If the voices and concerns of ordinary Americans aren’t at the center of this debate, we can expect the ticking time bomb of urban unrest to explode in more and more communities. Without major reforms, the recent upheavals in Ferguson and Baltimore may simply be a precursor to a wave of 21st century riots.
Hope turns to frustration, and then anger, unless there’s substantive-action to change conditions.
The turmoil in Baltimore follows the trajectory of the urban-riots of the 1960s (in Detroit, Newark, Los Angeles, and 161 other cities) and subsequent civil disorders in Miami (1980), Los Angeles (1992) and elsewhere. It begins with an incident of police abuse against a black citizen. Outraged members of the black-community organize nonviolent protests; police over-react; and the protests turn violent, threatening, and deadly.
We need to fix racist police practices and bias in our criminal justice system and address the underlying-cause of riots… the hopelessness that comes with persistent-poverty, unemployment, slum-housing, widespread-sickness, underfunded-schools and lack of opportunity and resources to escape such intolerable-conditions.
Riots are not truly political protests. They are expressions of hot anger – outrage about social conditions. They do not have a clear-objective, a policy-agenda or a strategy for bringing about change. They are a wake-up call to those in power.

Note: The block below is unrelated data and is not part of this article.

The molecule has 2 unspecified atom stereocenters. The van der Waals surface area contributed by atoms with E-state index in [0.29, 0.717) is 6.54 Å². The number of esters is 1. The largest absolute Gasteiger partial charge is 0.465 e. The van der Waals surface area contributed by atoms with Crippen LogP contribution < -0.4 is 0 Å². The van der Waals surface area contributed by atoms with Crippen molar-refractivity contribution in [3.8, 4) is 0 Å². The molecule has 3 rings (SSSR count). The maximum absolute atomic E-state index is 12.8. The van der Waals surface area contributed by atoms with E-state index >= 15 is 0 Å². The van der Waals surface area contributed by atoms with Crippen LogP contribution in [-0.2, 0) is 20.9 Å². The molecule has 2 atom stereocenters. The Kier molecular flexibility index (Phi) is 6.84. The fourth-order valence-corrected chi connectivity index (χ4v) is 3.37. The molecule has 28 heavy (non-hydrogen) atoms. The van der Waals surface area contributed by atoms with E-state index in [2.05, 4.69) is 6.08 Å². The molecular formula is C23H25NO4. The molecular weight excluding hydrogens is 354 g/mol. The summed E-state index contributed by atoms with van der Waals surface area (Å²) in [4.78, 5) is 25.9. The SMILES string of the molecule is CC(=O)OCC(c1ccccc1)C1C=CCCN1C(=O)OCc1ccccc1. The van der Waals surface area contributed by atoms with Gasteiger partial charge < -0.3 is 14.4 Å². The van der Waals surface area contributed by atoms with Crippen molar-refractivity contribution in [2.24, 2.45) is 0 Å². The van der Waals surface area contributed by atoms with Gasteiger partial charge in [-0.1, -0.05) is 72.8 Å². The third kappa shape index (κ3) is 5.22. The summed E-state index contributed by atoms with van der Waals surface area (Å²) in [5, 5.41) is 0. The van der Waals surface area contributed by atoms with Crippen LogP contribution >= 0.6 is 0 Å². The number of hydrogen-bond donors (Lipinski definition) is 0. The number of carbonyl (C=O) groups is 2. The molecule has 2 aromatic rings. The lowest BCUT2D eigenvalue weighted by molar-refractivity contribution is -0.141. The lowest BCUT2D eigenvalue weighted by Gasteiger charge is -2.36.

In contrast, social movements reflect cold-anger. They are intentional and strategic. They take place when people are hopeful – when people believe not only that things should be different, but also that they can be different.
Riots tell us what desperate people are against. Social movements tell us what hopeful people are for.
To avoid a long hot summer this year and in the future; first, strengthen and invest in the social movements – grassroots organizing and coalition building – that have emerged in cities across the country. Second, engage the country in a policy conversation about full employment, and take action to guarantee every American a good job.
• Guaranteeing Good Wages and Benefits. Requiring every job in the United States to meet a minimum standard of quality – in wages, benefits, and working conditions – and offer unhindered access to collective representation and a real voice for workers.
• Unlocking Opportunity in the Poorest Communities. Investing resources on a large-scale to restart the economy in places where racial-bias and sustained-disinvestment have produced communities of concentrated-poverty.
• Taxing concentrated wealth. Funding new investments in job creation, care, and economic renewal by taxing those who benefit most from the current economic model – investors, financiers, wealth managers, and individuals in the highest income brackets.
• Building a Clean Energy Economy. Using the large-scale investments required for transition to a clean energy future to create millions of good jobs that are accessible to all Americans, especially those hardest hit by hard times – workers of color, women, and economically-distressed communities.
• Valuing Families. Ending the systematic-devaluation of care work, which disproportionately keeps women in poverty, by making high-quality child care available to all working parents, raising the quality of jobs in the early childhood education and care fields, transforming homecare and providing financial support to unpaid caregivers.
○ Peter Dreier is E.P. Clapp Distinguished Professor of Politics and chair of the Urban & Environmental Policy Department at Occidental College. ○